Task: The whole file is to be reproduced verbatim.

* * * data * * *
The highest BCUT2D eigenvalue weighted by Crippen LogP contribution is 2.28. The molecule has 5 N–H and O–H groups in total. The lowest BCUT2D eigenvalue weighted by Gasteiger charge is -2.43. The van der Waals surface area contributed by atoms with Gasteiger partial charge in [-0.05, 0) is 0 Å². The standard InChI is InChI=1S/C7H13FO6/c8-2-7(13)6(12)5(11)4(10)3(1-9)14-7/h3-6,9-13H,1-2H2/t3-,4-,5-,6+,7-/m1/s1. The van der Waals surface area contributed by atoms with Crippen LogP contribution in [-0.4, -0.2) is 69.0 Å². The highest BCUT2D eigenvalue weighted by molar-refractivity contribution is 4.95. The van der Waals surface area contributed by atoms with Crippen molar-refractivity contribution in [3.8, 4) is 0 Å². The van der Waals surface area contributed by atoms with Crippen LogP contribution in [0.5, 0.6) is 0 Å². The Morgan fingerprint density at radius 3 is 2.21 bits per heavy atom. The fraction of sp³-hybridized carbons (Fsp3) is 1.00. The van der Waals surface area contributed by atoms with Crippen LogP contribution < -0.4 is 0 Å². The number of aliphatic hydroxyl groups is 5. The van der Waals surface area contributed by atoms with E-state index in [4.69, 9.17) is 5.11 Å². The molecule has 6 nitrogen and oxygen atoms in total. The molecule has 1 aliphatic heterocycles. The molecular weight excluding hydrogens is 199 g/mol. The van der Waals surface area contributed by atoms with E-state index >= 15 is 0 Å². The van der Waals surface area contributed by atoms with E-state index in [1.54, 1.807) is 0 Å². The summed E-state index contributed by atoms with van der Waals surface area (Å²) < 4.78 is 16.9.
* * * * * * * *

The highest BCUT2D eigenvalue weighted by Crippen LogP contribution is 2.28. The molecule has 5 N–H and O–H groups in total. The lowest BCUT2D eigenvalue weighted by Gasteiger charge is -2.43. The van der Waals surface area contributed by atoms with Gasteiger partial charge in [-0.05, 0) is 0 Å². The standard InChI is InChI=1S/C7H13FO6/c8-2-7(13)6(12)5(11)4(10)3(1-9)14-7/h3-6,9-13H,1-2H2/t3-,4-,5-,6+,7-/m1/s1. The van der Waals surface area contributed by atoms with Crippen LogP contribution in [-0.4, -0.2) is 69.0 Å². The highest BCUT2D eigenvalue weighted by molar-refractivity contribution is 4.95. The van der Waals surface area contributed by atoms with Crippen molar-refractivity contribution in [3.8, 4) is 0 Å². The van der Waals surface area contributed by atoms with Crippen LogP contribution in [0.5, 0.6) is 0 Å². The Morgan fingerprint density at radius 3 is 2.21 bits per heavy atom. The fraction of sp³-hybridized carbons (Fsp3) is 1.00. The van der Waals surface area contributed by atoms with Crippen LogP contribution < -0.4 is 0 Å². The number of aliphatic hydroxyl groups is 5. The van der Waals surface area contributed by atoms with E-state index in [4.69, 9.17) is 5.11 Å². The molecule has 6 nitrogen and oxygen atoms in total. The molecule has 1 aliphatic heterocycles. The molecular weight excluding hydrogens is 199 g/mol. The van der Waals surface area contributed by atoms with E-state index >= 15 is 0 Å². The van der Waals surface area contributed by atoms with E-state index in [1.54, 1.807) is 0 Å². The summed E-state index contributed by atoms with van der Waals surface area (Å²) < 4.78 is 16.9.